EGU2020-21342
https://doi.org/10.5194/egusphere-egu2020-21342
EGU General Assembly 2020
© Author(s) 2020. This work is distributed under
the Creative Commons Attribution 4.0 License.

Projections of global labour productivity under climate change

Nicole van Maanen, Shouro Dasgupta, Simon N. Gosling, Franziska Piontek, Christian Otto, and Carl-Friedrich Schleussner
Nicole van Maanen et al.
  • Climate Analytics, Climate Science and Impacts, Germany (nicole.vanmaanen@climateanalytics.org)

Labour productivity declines in hot conditions. The frequency and intensities of extreme heat events is projected to increase substantially with climate change across the world, which causes not only severe impacts on health and well-being but could also lead to adverse impacts on the economy in particular in developing countries. Wet bulb globe temperature (WBGT) is a commonly used metric that combines temperature and humidity to estimate the occurrence of heat stress in occupational health. Although the links between heat stress and economic effects are well established, there are substantial differences between existing impact models of labour productivity.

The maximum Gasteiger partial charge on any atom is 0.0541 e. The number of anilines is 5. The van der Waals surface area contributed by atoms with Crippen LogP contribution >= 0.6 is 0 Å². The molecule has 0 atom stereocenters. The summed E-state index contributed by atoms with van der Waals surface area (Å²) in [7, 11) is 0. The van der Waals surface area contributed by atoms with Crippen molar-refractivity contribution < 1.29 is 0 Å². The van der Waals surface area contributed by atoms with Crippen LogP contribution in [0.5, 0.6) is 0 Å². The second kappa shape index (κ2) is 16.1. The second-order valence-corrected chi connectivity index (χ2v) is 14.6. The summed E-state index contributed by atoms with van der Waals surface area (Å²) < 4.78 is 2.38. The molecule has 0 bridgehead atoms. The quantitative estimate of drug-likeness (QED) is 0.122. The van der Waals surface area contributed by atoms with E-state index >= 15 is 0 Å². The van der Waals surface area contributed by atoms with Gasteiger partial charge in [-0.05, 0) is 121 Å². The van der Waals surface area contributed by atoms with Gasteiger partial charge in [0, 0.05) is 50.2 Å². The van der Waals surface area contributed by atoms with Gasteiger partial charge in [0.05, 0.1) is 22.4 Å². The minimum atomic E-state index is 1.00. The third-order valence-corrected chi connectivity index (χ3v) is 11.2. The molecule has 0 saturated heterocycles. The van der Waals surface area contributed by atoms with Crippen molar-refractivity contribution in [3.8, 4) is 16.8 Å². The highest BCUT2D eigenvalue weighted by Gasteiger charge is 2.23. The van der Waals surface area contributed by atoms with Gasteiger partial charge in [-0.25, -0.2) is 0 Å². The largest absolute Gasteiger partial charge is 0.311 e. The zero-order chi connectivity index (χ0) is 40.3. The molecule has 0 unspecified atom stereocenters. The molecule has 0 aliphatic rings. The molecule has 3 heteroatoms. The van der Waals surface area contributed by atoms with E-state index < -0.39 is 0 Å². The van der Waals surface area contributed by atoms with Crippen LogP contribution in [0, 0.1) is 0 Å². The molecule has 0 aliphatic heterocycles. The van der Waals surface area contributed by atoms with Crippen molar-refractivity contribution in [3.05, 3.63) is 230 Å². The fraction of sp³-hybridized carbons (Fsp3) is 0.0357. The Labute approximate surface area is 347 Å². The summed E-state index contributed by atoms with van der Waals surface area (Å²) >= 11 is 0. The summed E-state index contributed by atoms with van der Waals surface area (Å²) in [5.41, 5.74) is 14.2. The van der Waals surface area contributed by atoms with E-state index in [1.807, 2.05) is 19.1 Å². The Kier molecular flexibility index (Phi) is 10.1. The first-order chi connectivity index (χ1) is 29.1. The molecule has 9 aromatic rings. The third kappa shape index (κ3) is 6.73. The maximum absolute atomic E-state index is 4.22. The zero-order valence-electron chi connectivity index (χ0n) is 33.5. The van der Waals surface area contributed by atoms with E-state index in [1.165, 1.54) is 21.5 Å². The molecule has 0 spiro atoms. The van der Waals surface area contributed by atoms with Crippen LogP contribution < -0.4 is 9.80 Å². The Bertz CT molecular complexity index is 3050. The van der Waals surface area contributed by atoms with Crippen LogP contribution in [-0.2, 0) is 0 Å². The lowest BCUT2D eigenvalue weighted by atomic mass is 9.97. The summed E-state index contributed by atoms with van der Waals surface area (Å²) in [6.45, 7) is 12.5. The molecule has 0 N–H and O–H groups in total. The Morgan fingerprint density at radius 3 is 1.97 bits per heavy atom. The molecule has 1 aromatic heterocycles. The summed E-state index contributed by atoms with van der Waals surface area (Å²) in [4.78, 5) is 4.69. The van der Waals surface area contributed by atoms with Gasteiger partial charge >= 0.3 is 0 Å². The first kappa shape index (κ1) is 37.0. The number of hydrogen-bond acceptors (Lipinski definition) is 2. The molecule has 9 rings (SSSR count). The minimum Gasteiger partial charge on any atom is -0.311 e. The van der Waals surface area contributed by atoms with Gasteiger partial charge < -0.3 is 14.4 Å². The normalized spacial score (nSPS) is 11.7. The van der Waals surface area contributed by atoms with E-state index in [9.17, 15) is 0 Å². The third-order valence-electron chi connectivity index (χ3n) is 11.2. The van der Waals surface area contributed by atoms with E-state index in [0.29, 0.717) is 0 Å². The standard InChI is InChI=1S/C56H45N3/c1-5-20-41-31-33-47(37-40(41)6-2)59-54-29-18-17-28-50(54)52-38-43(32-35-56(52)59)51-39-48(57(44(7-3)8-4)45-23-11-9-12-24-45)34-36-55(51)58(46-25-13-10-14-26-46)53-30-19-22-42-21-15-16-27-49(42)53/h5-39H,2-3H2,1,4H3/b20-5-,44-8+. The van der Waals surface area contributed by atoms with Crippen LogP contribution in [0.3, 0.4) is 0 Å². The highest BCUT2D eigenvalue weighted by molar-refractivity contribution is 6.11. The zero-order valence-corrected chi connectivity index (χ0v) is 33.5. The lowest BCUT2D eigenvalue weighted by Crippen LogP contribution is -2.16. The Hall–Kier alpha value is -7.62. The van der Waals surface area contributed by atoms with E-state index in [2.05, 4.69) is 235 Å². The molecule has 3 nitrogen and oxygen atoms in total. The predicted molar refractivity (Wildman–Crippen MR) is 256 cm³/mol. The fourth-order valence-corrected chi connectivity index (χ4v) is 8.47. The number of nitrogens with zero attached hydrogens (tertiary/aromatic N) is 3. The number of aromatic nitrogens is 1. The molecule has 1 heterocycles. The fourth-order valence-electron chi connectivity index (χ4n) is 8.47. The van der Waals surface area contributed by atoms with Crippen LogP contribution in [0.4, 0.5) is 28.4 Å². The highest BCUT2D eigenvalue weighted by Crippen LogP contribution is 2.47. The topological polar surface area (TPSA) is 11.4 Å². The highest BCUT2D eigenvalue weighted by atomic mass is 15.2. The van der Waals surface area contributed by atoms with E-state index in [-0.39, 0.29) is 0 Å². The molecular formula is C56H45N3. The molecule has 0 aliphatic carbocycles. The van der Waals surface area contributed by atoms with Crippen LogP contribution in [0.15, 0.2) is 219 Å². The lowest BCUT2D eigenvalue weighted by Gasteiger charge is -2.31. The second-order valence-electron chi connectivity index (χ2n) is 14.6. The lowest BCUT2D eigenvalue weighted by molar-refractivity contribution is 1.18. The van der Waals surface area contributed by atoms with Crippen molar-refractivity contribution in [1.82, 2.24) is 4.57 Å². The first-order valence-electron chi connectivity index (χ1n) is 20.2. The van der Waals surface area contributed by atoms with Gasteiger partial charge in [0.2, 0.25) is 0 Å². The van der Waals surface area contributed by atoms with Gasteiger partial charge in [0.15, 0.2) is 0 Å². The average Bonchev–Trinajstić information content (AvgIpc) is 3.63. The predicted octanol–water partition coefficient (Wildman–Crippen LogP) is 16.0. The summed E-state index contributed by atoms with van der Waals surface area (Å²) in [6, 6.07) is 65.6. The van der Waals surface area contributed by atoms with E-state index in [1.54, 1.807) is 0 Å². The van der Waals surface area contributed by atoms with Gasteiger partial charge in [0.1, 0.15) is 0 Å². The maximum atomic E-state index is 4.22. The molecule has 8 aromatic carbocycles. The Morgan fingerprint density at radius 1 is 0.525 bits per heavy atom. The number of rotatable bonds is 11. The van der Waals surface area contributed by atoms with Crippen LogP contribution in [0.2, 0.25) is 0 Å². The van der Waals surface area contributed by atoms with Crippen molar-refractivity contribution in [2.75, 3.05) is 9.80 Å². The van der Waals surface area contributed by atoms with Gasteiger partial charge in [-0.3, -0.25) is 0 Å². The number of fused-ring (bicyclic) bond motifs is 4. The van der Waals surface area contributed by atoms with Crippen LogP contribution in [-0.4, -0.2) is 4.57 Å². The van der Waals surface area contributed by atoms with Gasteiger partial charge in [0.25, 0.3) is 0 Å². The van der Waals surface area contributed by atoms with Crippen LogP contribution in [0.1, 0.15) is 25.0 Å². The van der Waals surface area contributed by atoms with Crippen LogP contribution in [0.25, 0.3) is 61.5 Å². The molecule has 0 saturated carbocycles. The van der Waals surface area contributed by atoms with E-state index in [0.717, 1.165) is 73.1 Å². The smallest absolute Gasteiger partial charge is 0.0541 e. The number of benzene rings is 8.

Here we present results of future changes in labour productivity based on a comprehensive intercomparison of labour productivity models across indoor and outdoor working environments, locations and countries. Under the framework of the Inter-Sectoral Impact Model Intercomparison Project (ISIMIP), we applied projections from multiple bias corrected global climate models to multiple labour productivity impact models and consider different socioeconomic futures. In addition to models used in existing literature, we use a newly developed model based on empirical exposure-response functions estimated from three- hundred surveys (56 million observations) from 89 countries, that allows for projections at the sub-national level. Based on our model intercomparison results, we can provide robust and spatially explicit projections for changes in labour productivity across the globe. At the same time, our approach allows us to assess and compare existing models of labour productivity estimates, therefore covering multiple dimensions of uncertainty.

How to cite: van Maanen, N., Dasgupta, S., Gosling, S. N., Piontek, F., Otto, C., and Schleussner, C.-F.: Projections of global labour productivity under climate change, EGU General Assembly 2020, Online, 4–8 May 2020, https://doi.org/10.5194/egusphere-egu2020-21342, 2020

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